Carl Willimott - Tech Blog: Quick tips when working with Lambda in AWS Amplify

Quick tips when working with Lambda in AWS Amplify

October 12, 2022

6 min read


If like me, you use AWS Amplify as part of your development workflow then these 3 points might be of some use to you.

Quick disclaimer - whilst I advocate the use of AWS Amplify for building a quick POC or MVP, I think that you might want to consider a different approach for larger more established applications. This is mainly because things can start to get complicated and harder to manage. That being said, I would definitely advocate it for someone who is new to AWS or just wants to build and deploy something quickly to prove whether your hypothesis is viable or not.

1. Use a Makefile to make your life easier

One of the benefits of Amplify is the CLI. There is a whole suite of commands to allow you to interface with your app from the command line. You can create and destroy resources without too much hassle and the best part is that is does a relatively good job at setting up all the permissions for you.

Need a new lambda function? The CLI has your back.

$ amplify function create

Decide you made a mistake and want to remove it? Once again a quick command will do what you need.

$ amplify function remove

Decide you want to run a function locally in a mocked environment? Okay this is where things start to get more complicated.

$ amplify mock function myLambdaFunction --event src/event.json

Imagine you have lots of functions and need to run them locally, quickly and efficiently, well why not make use of a Makefile.

Literally create a file called Makefile and you can define some commands (this should work on most if not all UNIX/BSD based systems including MacOS and Linux).

define run
	amplify mock function $(1) --event src/event.json

	$(call run,myLambdaFunction)

Assuming you set the file up correctly you can now run your lambda function by typing the following command in your terminal.

$ make run-my-func

In my experience, you will just need to add some new entries to this file for each command you want to run. This works best with commands you need to run often but are long and arduous to type out and seldom change.

2. Create your own shared package for Lambda functions

As you start creating multiple lambda functions, you will probably want to write some common code to share between them. For example this could be some adapter / wrapper functionality around 3rd party API's or even some custom functions for handling high-level domain specific business logic. If that sounds familiar, then you would probably benefit from creating a shared package which you can effectively install and deploy alongside each function.

Whilst you could create a new package in a separate repo and import, you might also want to consider adding it to your Amplify repo as it will help speed up the development process. Once you have created a new package with your package manager of choice, you just need to navigate to the lambda function you want to consume this package from.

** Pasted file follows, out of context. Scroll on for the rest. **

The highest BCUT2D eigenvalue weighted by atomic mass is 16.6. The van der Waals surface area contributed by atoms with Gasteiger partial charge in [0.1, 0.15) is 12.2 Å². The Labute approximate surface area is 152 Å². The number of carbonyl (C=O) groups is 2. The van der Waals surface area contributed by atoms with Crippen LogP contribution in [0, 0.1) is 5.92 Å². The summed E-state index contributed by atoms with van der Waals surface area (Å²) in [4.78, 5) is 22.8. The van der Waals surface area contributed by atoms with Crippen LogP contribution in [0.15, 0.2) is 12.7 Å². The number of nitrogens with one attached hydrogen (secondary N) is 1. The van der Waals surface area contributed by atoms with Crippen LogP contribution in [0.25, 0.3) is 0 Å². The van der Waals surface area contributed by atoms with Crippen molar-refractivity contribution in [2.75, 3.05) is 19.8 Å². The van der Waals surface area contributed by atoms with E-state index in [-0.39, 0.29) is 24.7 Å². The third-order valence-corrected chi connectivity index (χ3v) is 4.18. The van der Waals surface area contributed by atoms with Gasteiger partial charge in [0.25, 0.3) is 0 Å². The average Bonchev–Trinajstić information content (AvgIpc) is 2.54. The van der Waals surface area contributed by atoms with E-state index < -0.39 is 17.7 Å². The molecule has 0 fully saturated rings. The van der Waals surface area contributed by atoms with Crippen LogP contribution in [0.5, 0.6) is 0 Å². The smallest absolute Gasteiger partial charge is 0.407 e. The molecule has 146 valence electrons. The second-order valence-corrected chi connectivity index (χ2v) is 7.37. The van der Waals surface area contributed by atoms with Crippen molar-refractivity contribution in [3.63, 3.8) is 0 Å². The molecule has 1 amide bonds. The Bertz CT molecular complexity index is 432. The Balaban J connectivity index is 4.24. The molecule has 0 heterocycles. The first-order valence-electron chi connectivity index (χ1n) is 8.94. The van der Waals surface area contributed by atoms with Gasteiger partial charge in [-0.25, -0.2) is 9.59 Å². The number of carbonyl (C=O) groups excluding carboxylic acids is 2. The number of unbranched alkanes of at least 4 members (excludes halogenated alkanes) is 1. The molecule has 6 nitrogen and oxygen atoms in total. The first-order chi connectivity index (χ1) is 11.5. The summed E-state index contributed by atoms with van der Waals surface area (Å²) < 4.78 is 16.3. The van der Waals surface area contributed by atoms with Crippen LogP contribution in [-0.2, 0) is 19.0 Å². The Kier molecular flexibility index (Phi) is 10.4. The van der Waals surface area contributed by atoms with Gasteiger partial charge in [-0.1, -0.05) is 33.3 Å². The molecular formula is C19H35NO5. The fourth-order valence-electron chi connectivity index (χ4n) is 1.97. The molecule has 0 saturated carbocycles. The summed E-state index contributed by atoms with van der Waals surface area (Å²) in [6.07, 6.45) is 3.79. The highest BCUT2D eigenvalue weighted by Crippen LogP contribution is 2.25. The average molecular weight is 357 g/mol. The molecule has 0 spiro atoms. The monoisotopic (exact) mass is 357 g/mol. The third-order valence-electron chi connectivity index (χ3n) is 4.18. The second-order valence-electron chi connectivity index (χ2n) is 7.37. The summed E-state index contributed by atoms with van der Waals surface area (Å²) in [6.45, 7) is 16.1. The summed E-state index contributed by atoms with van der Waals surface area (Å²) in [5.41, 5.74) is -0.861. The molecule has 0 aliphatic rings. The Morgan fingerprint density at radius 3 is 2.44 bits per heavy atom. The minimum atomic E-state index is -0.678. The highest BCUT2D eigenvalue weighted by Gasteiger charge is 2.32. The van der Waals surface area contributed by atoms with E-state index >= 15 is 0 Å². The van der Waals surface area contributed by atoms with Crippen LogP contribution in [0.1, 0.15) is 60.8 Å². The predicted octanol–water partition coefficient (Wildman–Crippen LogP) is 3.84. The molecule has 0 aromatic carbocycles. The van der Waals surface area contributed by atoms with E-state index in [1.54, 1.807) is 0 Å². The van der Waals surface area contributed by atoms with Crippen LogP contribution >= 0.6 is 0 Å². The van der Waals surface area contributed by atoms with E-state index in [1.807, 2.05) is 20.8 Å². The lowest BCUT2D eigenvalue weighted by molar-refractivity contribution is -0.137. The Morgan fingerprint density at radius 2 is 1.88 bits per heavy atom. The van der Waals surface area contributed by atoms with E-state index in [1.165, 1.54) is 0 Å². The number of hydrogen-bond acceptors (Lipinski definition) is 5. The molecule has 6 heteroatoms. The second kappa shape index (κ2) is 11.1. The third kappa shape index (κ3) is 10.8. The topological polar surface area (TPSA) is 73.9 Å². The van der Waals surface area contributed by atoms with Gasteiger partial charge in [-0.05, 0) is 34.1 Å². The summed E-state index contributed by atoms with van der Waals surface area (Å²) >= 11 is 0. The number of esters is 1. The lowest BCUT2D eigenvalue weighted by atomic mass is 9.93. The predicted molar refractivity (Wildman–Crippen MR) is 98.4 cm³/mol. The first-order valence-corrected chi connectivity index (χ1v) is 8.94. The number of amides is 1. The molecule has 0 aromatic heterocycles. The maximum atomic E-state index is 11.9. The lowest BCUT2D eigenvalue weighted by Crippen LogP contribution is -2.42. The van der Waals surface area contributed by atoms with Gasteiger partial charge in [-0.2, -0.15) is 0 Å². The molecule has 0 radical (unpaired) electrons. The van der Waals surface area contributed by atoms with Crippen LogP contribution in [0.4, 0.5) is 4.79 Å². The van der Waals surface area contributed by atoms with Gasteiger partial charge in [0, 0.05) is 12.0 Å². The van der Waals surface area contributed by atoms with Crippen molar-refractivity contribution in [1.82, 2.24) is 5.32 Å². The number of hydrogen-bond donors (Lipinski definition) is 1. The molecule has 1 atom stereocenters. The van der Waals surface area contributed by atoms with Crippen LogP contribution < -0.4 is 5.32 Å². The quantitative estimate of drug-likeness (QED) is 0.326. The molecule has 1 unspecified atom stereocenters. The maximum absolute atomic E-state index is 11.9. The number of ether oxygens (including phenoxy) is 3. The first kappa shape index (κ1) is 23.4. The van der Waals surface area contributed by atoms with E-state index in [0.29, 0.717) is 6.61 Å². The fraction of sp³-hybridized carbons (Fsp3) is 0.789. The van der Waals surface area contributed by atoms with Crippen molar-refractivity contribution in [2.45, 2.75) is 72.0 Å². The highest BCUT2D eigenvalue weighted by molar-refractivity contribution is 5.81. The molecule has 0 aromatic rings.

Here is an example of what your package.json could look like.

  "name": "myLambdaFunction",
  "version": "2.0.0",
  "description": "Lambda function generated by Amplify",
  "main": "index.js",
  "license": "Apache-2.0",
  "dependencies": {
    "@my-org-name/shared": "file:../../../../../shared"
  "devDependencies": {
    "aws-sdk": "^2.1055.0"

As you can see I have created a package called @my-org-name/shared, and reference this by using the file: notation. This is just the relative patch to your package from the lambda (hence all the ../).

The only real downside to this approach is that you will need to ensure you continually bump the shared package version and do a build when you make changes.

In order to ensure that you always have the latest version of the package in your function you could employ a make command, something like as follows.

define build
	cd amplify/backend/function/$(1)/src && rm -rf node_modules && rm yarn.lock && yarn install && git add yarn.lock

	$(call run,myLambdaFunction)

As before, you just need to run the command like so.

$ make build-my-func

Use this with the command for running the function from the first part, and you have a simple and effective way to build and test your lambdas.

3. Expand your app permissions to give you access to other AWS resources

Amplify is great when you are getting started, out the box you have access to various resources such as Cognito, DynamoDB, S3 and Lambda to name a few, but what if you want to interface with other AWS services? A classic example might be to trigger a transcription job from a lambda function on an audio file. What you will find is that it's simple to use the CLI and AWS SDK to get you most of the way, but when you go to run your function in the cloud, you will be hit with an IAM permissions error.

Not to worry though, Amplify has your back. Each lambda function should have custom-policies.json file. In here you can you specify any custom access rules you require. The following example would give your function access to all transcribe method calls on all resources.

    "Action": ["transcribe:*"],
    "Resource": ["*"]

Disclaimer - You wouldn't want to give such permissive capabilities in a real world situation, but you can easily modify the policy to be as restrictive as possible.

Once you have added your policies here, you can run the following to generate the CloudFormation templates.

$ amplify push

This would generate the following policy for this lambda function, allowing you to go about your business like before. But seriously, please ensure you restrict your policies as much as possible!


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